Those who oppose the bill questioned some of its language and said it needs changes.
Cherilyn Eagar, president of the American Leadership Fund, said the bill redefines sex and does not protect individual religious liberty. She said definitions don't comply with those in the American Psychiatric Association manual.
Abraham Rodriguez said it would allow public school teachers to cross-dress and that nothing could be done about it.
Pastor Dave Mallinak, of the Berean Baptist Church in Ogden, said it's wrong for the state to sanction what God forbids. Sexual orientation, he said, is a choice to not follow God's words on sexuality and its limits.
Bathrooms were an issue for some who wondered to what lengths businesses would have to go to accommodate transgender workers. Others tried to clarify how employees would be allowed to express their personal beliefs without retribution.
Chapman said while the bill protects religious expression in the workplace, it does not protect opting out of a gay pride parade, as a Salt Lake police officer did last year.
That now former officer, Eric Moutsos, testified before the committee Thursday.
This bill is being rushed through faster than anything that I've ever seen. That's not respectful.
–Salt Lake resident George Chapman
"No one should be forced to choose between their job and their conscience," he said.
Moutsos said he didn't want to perform in the parade with his motorcycle squad. He said his superiors told him to keep his personal beliefs at home. He resigned after the department's discrimination investigation became public.
Weiler said he believes the bill would not protect an officer from opting out of working patrol at the parade because that's his job.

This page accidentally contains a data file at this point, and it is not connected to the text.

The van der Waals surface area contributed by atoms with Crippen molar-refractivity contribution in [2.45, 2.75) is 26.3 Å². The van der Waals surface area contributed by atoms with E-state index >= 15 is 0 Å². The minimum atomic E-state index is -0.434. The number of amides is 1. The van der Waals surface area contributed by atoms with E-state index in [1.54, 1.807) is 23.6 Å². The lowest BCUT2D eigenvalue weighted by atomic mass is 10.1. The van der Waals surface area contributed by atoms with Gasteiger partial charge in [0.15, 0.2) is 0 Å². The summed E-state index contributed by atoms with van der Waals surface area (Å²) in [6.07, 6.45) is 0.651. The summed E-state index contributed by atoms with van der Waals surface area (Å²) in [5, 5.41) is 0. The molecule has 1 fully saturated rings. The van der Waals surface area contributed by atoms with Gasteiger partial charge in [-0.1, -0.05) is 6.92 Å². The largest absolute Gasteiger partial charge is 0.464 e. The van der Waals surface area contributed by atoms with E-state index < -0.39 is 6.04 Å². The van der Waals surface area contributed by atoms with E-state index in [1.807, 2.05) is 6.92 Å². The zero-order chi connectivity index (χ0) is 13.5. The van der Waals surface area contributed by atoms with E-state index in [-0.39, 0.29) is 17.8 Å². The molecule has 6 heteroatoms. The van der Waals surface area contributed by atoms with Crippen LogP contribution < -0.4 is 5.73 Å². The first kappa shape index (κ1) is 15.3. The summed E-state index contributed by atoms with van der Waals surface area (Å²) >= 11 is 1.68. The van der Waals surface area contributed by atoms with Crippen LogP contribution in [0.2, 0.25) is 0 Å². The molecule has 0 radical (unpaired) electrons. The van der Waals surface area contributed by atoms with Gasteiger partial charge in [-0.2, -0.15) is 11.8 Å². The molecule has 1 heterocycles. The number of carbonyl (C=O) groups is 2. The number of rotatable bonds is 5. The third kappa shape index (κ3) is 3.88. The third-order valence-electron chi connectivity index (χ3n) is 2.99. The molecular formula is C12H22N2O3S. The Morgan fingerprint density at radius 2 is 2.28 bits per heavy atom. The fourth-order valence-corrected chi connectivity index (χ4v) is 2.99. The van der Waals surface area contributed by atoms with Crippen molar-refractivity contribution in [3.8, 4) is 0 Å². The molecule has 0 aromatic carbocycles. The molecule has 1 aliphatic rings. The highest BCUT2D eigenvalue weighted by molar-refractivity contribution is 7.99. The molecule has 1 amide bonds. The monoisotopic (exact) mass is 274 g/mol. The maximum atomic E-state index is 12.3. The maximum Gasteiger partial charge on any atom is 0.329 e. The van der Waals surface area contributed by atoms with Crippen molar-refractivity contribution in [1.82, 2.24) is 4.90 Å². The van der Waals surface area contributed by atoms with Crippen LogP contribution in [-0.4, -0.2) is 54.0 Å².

"His job is not to celebrate in parades. That's where the protection comes in," he said.
According to the bill, employees may express their religious or moral beliefs as long as they're not disruptive or harassing and don't conflict with their employer's "essential" business interests.
Layton resident Joey Eccleston testified in support of the bill, saying his gay son who will graduate high school this year with honors doesn't know if he wants to say in Utah for fear of being mistreated.
"Keep our family together and other families together because we know this has torn families apart in the past," Eccleston told lawmakers.
SB296 would prohibit employers with 15 or more workers from discriminating against job applicants and employees based on gender identity or sexual orientation. Landlords and property owners with four or more units also would be banned from discriminating against LGBT people.
Protections for employment and housing do not create a special or protected class for other purposes, according to the bill.
Everyone would be afforded the same free-speech protections in their private lives and could not be fired for their religious, personal or political beliefs about marriage, family and sexuality.
The bill seeks to exempt churches and their affiliates, religious schools, small or family-owned businesses, and specifically the Boy Scouts of America. It would not prohibit employers from setting "reasonable" dress and grooming standards and designating sex-specific bathrooms or showers.
It does not contain religious exemptions from nondiscrimination provisions for individuals or for-profit businesses.
The proposed law would take precedence over nondiscrimination ordinances in about 20 Utah cities and counties.